MidwestWeekends.com — Your Travel Guide to the Upper Midwest

Original inns

If a stay in an ordinary B&B isn't enough, try one in a silo or on a submarine.

A live-in caboose at Maplelag.

© Beth Gauper

Two cabooses are among the lodgings at Maplelag Resort in northwest Minnesota.

Once, four walls and a little Victorian frippery were all innkeepers needed to attract guests.

Then, they got creative.

Now, there's an inn room with eight walls, and a room with just one. There's a room with bars and a steel door. There are rooms on water and on wheels.

Who wants to stay in these singular digs? Just about everyone.

"They come, I'm telling you,'' says Roger Lee. He and his wife, Jann, added an 1893 caboose to the grounds of their 1903 Queen Anne, the Whistle Stop Inn in western Minnesota, and it was so popular they went looking for another one. Instead, they found a 1909 Pullman car and spent a year renovating it.

"We opened it up, and they stood in line to stay in the darn thing,'' he said. "So we said, gee, we should have another one. So we found another one 35 miles away from here and spent a year renovating that one. Now, we're tired.''

The second Pullman, a burgundy-painted 1895 car called the Imperial, is the most popular, Lee says. Like the Palace Car, it has a double whirlpool, VCR and 750 square feet of space, but also a gas fireplace and its original stained glass and gleaming woodwork.

"There's a very strong addiction, I guess you could call it, to trains,'' Lee says. "Steam trains, that is — the old diesels are just not that romantic.''

To many B&B aficionados, romance lies in the past, when valiant lighthouse keepers toiled in isolation, when grimy firemen shoveled coal into massive locomotives, when settlers struggled to build a town's first school or church.

Lighthouses score highest on the romance meter, and they've found new life as B&Bs all over the continent. On Lake Superior, the 1892 beacon in Two Harbors became the Lighthouse B&B in 1999 and is tremendously popular.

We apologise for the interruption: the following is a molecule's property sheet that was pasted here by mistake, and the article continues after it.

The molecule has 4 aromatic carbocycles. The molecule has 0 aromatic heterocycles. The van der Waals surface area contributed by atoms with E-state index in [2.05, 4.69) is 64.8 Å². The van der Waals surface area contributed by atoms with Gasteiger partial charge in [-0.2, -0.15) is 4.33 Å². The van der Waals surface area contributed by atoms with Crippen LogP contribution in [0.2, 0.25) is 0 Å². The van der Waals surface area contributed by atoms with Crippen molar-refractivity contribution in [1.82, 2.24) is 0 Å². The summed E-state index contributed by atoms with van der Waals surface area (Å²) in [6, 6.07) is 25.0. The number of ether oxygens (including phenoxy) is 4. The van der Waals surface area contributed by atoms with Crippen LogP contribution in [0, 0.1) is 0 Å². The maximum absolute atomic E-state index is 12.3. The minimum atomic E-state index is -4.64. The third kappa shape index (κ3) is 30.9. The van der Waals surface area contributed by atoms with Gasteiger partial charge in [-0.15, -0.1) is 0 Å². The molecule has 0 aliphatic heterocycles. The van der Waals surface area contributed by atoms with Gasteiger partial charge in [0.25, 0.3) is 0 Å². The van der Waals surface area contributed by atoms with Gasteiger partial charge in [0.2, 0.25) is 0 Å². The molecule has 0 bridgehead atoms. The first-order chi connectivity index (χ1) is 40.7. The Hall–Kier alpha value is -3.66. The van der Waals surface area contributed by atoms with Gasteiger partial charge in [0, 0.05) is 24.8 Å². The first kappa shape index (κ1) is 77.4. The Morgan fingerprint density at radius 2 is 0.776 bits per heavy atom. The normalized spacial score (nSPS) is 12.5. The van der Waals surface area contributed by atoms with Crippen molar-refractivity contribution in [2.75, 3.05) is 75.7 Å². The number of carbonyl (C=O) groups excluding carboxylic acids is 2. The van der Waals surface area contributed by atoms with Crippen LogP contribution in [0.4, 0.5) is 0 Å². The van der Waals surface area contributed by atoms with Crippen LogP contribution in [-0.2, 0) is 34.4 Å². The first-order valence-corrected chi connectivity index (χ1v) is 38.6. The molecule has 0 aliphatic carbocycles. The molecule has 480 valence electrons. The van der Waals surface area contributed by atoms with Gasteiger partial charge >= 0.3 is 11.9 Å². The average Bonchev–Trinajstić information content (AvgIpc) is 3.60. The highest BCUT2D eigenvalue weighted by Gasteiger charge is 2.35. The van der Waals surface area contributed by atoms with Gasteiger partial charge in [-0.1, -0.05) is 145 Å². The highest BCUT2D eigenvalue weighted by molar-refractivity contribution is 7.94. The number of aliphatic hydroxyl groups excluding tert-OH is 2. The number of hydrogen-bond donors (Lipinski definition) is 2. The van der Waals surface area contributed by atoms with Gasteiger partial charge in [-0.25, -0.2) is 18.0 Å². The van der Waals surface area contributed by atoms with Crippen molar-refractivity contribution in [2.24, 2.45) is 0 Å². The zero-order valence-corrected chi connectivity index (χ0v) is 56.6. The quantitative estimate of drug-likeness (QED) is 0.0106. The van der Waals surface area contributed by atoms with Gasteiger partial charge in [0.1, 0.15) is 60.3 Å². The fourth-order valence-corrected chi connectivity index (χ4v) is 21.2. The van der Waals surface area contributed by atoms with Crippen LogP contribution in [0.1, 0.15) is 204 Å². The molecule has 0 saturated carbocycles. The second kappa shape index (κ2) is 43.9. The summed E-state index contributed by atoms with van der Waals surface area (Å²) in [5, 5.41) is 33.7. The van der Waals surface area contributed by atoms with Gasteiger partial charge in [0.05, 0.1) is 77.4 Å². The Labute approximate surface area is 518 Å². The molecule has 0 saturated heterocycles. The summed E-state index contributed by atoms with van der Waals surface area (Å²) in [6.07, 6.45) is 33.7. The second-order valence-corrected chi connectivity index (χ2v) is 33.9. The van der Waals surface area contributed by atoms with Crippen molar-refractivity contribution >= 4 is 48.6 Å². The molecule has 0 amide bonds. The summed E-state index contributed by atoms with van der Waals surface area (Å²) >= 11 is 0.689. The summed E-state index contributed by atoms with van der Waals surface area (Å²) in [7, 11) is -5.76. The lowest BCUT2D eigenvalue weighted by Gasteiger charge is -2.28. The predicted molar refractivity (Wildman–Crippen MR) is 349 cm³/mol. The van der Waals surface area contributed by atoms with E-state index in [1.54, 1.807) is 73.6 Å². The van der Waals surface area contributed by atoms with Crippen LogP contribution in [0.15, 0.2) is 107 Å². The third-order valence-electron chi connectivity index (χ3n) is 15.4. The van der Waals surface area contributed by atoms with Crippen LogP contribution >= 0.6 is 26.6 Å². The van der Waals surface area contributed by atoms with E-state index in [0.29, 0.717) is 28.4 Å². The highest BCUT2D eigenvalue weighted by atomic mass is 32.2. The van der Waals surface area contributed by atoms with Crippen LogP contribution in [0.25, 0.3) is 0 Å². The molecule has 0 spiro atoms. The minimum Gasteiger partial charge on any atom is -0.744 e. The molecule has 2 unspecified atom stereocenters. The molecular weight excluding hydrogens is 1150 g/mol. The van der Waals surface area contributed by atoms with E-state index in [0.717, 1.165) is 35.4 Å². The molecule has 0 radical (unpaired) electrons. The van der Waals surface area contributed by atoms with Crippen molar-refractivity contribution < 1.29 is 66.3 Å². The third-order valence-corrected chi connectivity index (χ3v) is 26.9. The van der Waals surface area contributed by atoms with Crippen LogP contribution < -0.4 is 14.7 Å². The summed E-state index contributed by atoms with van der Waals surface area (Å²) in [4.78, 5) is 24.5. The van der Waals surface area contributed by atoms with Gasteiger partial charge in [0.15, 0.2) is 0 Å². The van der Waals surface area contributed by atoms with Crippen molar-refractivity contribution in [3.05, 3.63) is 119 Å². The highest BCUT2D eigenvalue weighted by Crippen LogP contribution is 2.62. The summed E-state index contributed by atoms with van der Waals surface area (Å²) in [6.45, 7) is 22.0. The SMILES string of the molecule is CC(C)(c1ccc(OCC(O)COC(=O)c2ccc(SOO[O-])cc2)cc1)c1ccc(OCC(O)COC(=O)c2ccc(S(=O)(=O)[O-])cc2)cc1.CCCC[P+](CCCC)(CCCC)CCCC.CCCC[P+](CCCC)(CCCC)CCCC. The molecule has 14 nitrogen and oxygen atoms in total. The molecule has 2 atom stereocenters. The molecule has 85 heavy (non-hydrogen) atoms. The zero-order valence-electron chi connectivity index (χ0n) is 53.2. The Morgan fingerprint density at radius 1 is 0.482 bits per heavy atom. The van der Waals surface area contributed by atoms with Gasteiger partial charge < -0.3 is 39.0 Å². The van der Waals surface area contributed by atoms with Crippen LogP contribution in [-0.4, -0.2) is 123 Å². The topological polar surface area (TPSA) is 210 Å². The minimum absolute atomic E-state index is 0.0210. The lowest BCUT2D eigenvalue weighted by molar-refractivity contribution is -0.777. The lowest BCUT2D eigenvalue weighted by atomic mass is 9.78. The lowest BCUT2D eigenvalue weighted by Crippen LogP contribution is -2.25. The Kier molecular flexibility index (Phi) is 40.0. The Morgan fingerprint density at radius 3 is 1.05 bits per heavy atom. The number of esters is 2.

It doesn't have the luxuries of some inns, but as the last working lighthouse on Minnesota's North Shore, it has lots of cachet.

''When I go home, I tell the guests they're the keepers of the light, and they're in charge,'' says Judy Sellman of the Lake County Historical Society, which owns it and uses profits to pay for restoration. "A lot of them take it very, very seriously.''

Big Bay Lighthouse near Marquette.

© Torsten Muller

West of Marquette, Mich., Big Bay Point Lighthouse B&B sits on a cliff overlooking Lake Superior.

Other inns have pasts that are not quite so romantic. At the 1869 JailHouse Inn in Preston, Minn., which served as the Fillmore County jail for 102 years, one room is in a cellblock, complete with bars and metal door.

 Even with carpeting, wingback chairs and its own video library, with such titles as "The Rock'' and "Escape From Alcatraz,'' it's not a very inviting place, acknowledges proprietor Marc Sather.

Still, it's always been popular with guests, he says — families, groups of girlfriends and "people of various persuasions.''

"It's more of a fun theme room,'' he says. "We've had former prisoners come back; they wanted to look, but they didn't stay.'' Other rooms are named after their previous functions: the Courtroom, the Detention Room, the Processing Room and the Drunk Tank.

"That's where the drunks were put overnight, and they could let themselves out the next day, just like Mayberry, U.S.A.,'' Sather says.

Today, guests needn't spend more than a night or two, to get a taste of the past or just for the novelty. Then, they can go home — or on to the next era.

Trains and cabooses

In western Minnesota, the Whistle Stop Inn B&B in New York Mills includes 1903 and 1909 Pullman cars with double whirlpools, gas fireplaces, VCRs and mahogany paneling, and an 1893 caboose with whirlpool tub and VCR. Two other rooms are in the adjoining 1903 grand Victorian. 800-328-6315.

Not far away, Maplelag cross-country ski resort near Detroit Lakes includes two cabooses. Rates include three meals a day during ski season; the cabooses also are available in spring and fall, but not summer. 800-654-7711.

Just to the north in Sparta, Caboose Cabins rents a 1968 Soo Line caboose that sleeps four and has a refrigerator, microwave, grill and fire pit. It's a block from the northern trailhead of the Elroy-Sparta State Trail and on the La Crosse River. 608-269-0444.

Three miles north of Two Harbors on Minnesota's North Shore, the Northern Rail Traincar B&B, across the Stewart River from Betty's Pies, has 17 attractive rooms and a condo in 10 boxcars, connected by a hallway lined with vintage train photos and covered by a domed roof. 877-834-0955.

In the northwest Wisconsin town of Spooner, the Wisconsin Great Northern Railroad offers a Bed & Breakfast Train. Rates include drinks, hors d'oeuvres, a five-course dinner on a moving train and a hot breakfast.